Trends in ... safety tools/knives
Know the facts and stay focused
For some workers, safety tools and knives are indispensible items. Experts from companies that manufacture these products spoke with Safety+Health via email about current trends in their respective markets, as well as some important things product purchasers and users should know.
Dave Puglisi, executive vice president of sales and marketing for Irvine, CA-based Pacific Handy Cutter Inc., pointed to the wide variety of products that exist. For example, in the area of safety knives, covered blades, auto-retracting knives and auto guards are available. However, he said, buyers should be aware of “pseudo safety tools that have the name but not the functionality,” such as a “so-called safety cutter that can be used without engaging the safety guards.”
Regarding tool lanyards, John Salentine, vice president of Ventura, CA-based Hammerhead Industries, said customers are becoming more interested in manufacturing quality and load-testing abilities. “It has been evident to us that safety engineers are realizing that when the need for the highest level of safety and productivity is paramount, budgets for tool lanyards need to be slightly increased,” Salentine said.
Use the proper equipment
Salentine noted that people often choose a lanyard without first ensuring it has the proper rating for the job at hand. Additionally, he said, “there are no standard requirements for manufacturers’ lanyard ratings. Some lanyards barely meet their indicated load limit, while other lanyards are tested to exceed their indicated load limit." Salentine recommended asking, ‘What is the safety margin that has been built into the tool lanyard?’ before choosing a lanyard.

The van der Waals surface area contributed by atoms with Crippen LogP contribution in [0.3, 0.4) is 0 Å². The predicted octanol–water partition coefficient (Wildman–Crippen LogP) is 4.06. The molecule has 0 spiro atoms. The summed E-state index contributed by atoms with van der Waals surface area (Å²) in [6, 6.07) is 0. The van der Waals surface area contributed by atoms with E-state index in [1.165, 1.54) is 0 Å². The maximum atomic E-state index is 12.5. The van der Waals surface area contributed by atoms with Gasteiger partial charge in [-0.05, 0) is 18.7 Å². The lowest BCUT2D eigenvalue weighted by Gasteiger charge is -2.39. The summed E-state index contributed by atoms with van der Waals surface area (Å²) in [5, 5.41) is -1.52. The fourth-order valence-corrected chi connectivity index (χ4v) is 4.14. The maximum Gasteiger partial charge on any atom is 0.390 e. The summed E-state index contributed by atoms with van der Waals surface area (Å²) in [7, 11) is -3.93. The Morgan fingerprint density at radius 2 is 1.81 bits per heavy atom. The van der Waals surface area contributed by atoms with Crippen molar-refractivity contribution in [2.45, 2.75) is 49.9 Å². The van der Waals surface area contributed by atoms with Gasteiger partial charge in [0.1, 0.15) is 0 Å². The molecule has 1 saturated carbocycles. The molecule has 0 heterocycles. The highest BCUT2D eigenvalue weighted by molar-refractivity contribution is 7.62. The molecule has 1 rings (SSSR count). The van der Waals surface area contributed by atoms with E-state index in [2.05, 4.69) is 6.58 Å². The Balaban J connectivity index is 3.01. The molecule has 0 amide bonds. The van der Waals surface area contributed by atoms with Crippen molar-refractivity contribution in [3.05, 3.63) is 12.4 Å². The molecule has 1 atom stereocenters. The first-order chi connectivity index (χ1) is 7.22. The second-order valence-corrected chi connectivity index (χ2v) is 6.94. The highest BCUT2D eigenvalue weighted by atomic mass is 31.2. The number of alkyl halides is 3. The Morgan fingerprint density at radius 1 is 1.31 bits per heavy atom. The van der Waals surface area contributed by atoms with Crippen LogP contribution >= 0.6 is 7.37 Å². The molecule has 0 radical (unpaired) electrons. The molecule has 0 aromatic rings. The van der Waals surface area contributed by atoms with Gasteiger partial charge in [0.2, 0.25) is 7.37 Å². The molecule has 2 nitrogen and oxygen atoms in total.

Puglisi said problems with safety knives arise when employees bring their own cutting tools – which have not been approved – into the workplace. “This places them and others around them at risk,” he said.
What is the most important thing a worker should know about safety tools and knives? Laura Wissman, vice president of sales and marketing for The Safety Knife Co. LLC in St. Louis, highlighted the importance of blade replacements for safety knives. “When a blade dulls, employees will tug and strain the knife bodies, damaging the knife,” she said. “If a knife breaks, an otherwise safe, unexposed blade will become an even larger threat, as the worker may not realize the blade is exposed until it’s too late and they have a costly laceration.” Wissman asserted that an effective blade-changing system will reduce workers’ compensation claims from lacerations.
Compiled with the assistance of the International Safety Equipment Association